After the Bristlecone Interpretive Loop trail, we followed the signs towards the Rock Glacier trail. The trees became sparser and sparser, and the trail was mostly on loose rocks. From the interpretive loop, we have learned how to identify the bristlecone pines through their needles which grows in bunches of five. We used what we learned to look for bristlecones among the trees that we met in the trail to Rock Glacier. So happy we were each time to find bristlecone such as the one below.
Bristlecone and Wheeler Cirque in the background
Past the bristlecone pine grove, we had been walking on loose rocks which are glacial moraines. Because of the condition of the trail, where I needed more caution as I walked on those loose rocks, I put my camera inside my backpack to allow myself to walk more cautiously. The pictures below of the Wheeler Cirque were all taken by my cell phone since it was easier to take cell phone in and out of my pocket. 
Yellow Wildflowers lining the trail
Though it may look like everything is rock where we walked, but taking deeper look at those rocks were some of the  most beautiful bouquet of wildflowers so wonderfully arranged by nature. 
Bouquet of Wildflowers Along the Trail
Because of the very sparse vegetation going to the Wheeler Cirque, we now have the magnificent view of the rugged mountain peaks unobstructed by trees. Though it was 118F ( 47.7C) at the desert floor in the valley, but up  at the trail were snowfields for us to cross.
Panorama of Snowfield and Mountain Peaks
Raising the Hiking Poles to Cross the Snowfield :)
It was the first of July when we hiked here, so we could very well imagine that come winter, we may need our snow shoes (going up) and ski ( going down) to hike this trail. 
The foot of the glacier is at the sign "Rock Glacier", a little bit disappointed that we were not really seeing the "foot of the glacier" similar to what we saw in some other glaciers where we could really see the thick blue ice. However, unlike the many glaciers we saw in Alaska, Washington and California, Rock Glacier in Nevada is unique in such a way that most of it is now covered by those glacial moraines (rocks). Though we did not see the glacier underneath those rocks, but we heard it rumble from the melting ice underneath the Earth. When we heard it, we looked at each other and asked: "did you hear that?" and I was like, "yes, I heard the glacier cried!" And it will continue to cry as it continues to shape this land, eroding the mountains where the ancient bristlecones thrive.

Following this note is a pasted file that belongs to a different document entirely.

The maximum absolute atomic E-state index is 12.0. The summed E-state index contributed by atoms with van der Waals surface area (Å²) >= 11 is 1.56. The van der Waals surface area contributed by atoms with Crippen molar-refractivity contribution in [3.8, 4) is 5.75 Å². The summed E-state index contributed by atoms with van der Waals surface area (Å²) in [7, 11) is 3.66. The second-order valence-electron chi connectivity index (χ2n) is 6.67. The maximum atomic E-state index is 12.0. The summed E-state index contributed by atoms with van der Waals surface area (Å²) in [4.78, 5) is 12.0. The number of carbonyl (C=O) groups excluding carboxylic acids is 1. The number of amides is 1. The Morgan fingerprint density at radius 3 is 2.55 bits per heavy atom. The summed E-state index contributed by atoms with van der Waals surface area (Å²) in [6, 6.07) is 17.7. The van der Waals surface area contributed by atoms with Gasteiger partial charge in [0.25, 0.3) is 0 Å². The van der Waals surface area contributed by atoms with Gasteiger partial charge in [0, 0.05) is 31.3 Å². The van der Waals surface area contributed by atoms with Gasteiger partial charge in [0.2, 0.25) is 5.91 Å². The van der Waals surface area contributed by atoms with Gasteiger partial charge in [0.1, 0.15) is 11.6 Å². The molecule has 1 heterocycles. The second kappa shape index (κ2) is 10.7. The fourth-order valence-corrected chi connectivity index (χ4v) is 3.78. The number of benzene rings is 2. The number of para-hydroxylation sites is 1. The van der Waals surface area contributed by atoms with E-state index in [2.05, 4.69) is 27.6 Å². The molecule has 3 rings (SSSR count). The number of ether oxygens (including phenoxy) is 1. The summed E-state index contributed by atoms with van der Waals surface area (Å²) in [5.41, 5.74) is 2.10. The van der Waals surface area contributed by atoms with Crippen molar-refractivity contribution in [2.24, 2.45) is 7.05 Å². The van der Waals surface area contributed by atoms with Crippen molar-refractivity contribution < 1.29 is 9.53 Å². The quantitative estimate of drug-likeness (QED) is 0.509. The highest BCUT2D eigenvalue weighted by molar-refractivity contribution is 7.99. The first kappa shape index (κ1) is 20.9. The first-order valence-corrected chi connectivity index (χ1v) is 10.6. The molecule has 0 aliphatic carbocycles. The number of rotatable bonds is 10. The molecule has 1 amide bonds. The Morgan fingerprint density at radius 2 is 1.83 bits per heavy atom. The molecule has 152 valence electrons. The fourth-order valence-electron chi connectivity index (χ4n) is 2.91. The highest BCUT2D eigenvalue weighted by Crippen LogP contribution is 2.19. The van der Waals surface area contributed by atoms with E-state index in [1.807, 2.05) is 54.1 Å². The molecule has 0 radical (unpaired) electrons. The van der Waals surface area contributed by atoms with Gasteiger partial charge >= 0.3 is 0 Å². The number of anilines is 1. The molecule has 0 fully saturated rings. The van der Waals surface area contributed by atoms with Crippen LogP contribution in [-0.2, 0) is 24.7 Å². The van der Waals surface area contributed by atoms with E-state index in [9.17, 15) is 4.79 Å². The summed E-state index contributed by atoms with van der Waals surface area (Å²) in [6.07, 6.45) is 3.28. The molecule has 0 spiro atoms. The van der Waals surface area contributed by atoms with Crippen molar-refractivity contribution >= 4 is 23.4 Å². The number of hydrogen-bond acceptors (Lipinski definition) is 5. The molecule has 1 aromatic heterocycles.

On our way back to the trailhead, because we had such ample time, we hiked with a purpose of finding a baby bristlecone! We wished to find a baby bristlecone side by side with an ancient bristlecone, but we did not find one. Instead, we found a baby several feet away from an ancient bristlecone.
Petting the Baby Bristlecone (how old do you think this baby is? )
Look at hubby's adoring eyes on seeing the baby bristlecone. It may be the great great grandson/daughter of Prometheus, the oldest living tree known in the area and could have been the oldest living tree right now but sadly were cut to death for research purposes before this place became a National Park for preservation of these magnificent trees. How old do you think is the baby in the above picture? 
The baby we presume is perhaps at least 400 years old. With the very slow rate at which bristlecone grows, at 400 years old, they are just about knee high. Since that  baby was almost waist high, we presume it is older than 400 years old. How can a 400 year old be still a baby? Well, compare that to the middle bristlecone in the picture above, which is at least 3000 years old! And the oldest living bristlecones ( not identified) live for 5000+ years! Thus, a 400 year old bristlecone is still very much a baby compared to the length of time its great great grandparents lived!
Leaving the Bristlecone Grove Filled with so many happy and inspiring stories from the ancient bristlecone and the sad Rock Glacier :)

How I wished we could stay there til the sky is very dark for Milky Way and Bristlecone. However, we did not want to hike back to the trailhead in the very dark, thus, we just content ourselves with bristlecone and Milky Way in two separate pictures!